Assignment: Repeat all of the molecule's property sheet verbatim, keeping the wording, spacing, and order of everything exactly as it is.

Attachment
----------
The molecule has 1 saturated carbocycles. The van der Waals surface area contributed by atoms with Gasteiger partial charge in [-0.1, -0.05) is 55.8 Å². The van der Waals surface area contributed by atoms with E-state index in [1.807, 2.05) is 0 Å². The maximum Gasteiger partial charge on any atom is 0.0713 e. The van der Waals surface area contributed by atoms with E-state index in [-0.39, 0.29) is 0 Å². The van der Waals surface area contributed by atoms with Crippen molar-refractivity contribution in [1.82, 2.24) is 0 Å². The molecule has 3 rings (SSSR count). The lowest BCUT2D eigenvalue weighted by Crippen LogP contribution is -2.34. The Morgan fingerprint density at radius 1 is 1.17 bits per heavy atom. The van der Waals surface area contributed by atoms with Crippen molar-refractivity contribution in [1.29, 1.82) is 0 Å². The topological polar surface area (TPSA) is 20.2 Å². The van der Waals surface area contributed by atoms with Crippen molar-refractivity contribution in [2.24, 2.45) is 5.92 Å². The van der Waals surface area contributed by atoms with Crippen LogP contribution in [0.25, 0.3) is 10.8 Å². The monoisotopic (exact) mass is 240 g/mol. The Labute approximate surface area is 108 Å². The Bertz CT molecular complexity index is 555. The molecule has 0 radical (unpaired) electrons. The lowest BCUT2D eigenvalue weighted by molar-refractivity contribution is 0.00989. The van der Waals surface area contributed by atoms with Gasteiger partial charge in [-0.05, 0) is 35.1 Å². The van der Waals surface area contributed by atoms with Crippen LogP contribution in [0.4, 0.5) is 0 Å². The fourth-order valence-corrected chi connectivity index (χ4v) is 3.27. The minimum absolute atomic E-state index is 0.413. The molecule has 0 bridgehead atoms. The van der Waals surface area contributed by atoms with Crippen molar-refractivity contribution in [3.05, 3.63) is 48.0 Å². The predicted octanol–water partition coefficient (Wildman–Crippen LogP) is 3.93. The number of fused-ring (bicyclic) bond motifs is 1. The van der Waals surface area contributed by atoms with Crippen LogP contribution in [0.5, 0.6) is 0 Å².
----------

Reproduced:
The molecule has 1 saturated carbocycles. The van der Waals surface area contributed by atoms with Gasteiger partial charge in [-0.1, -0.05) is 55.8 Å². The van der Waals surface area contributed by atoms with E-state index in [1.807, 2.05) is 0 Å². The maximum Gasteiger partial charge on any atom is 0.0713 e. The van der Waals surface area contributed by atoms with E-state index in [-0.39, 0.29) is 0 Å². The van der Waals surface area contributed by atoms with Crippen molar-refractivity contribution in [1.82, 2.24) is 0 Å². The molecule has 3 rings (SSSR count). The lowest BCUT2D eigenvalue weighted by Crippen LogP contribution is -2.34. The Morgan fingerprint density at radius 1 is 1.17 bits per heavy atom. The van der Waals surface area contributed by atoms with Crippen molar-refractivity contribution in [1.29, 1.82) is 0 Å². The topological polar surface area (TPSA) is 20.2 Å². The van der Waals surface area contributed by atoms with Crippen molar-refractivity contribution in [2.24, 2.45) is 5.92 Å². The van der Waals surface area contributed by atoms with Crippen LogP contribution in [0.25, 0.3) is 10.8 Å². The monoisotopic (exact) mass is 240 g/mol. The Labute approximate surface area is 108 Å². The Bertz CT molecular complexity index is 555. The molecule has 0 radical (unpaired) electrons. The lowest BCUT2D eigenvalue weighted by molar-refractivity contribution is 0.00989. The van der Waals surface area contributed by atoms with Gasteiger partial charge in [-0.05, 0) is 35.1 Å². The van der Waals surface area contributed by atoms with Crippen LogP contribution in [0.4, 0.5) is 0 Å². The fourth-order valence-corrected chi connectivity index (χ4v) is 3.27. The minimum absolute atomic E-state index is 0.413. The molecule has 0 bridgehead atoms. The van der Waals surface area contributed by atoms with Crippen molar-refractivity contribution in [3.05, 3.63) is 48.0 Å². The predicted octanol–water partition coefficient (Wildman–Crippen LogP) is 3.93. The number of fused-ring (bicyclic) bond motifs is 1. The van der Waals surface area contributed by atoms with Crippen LogP contribution in [0.5, 0.6) is 0 Å².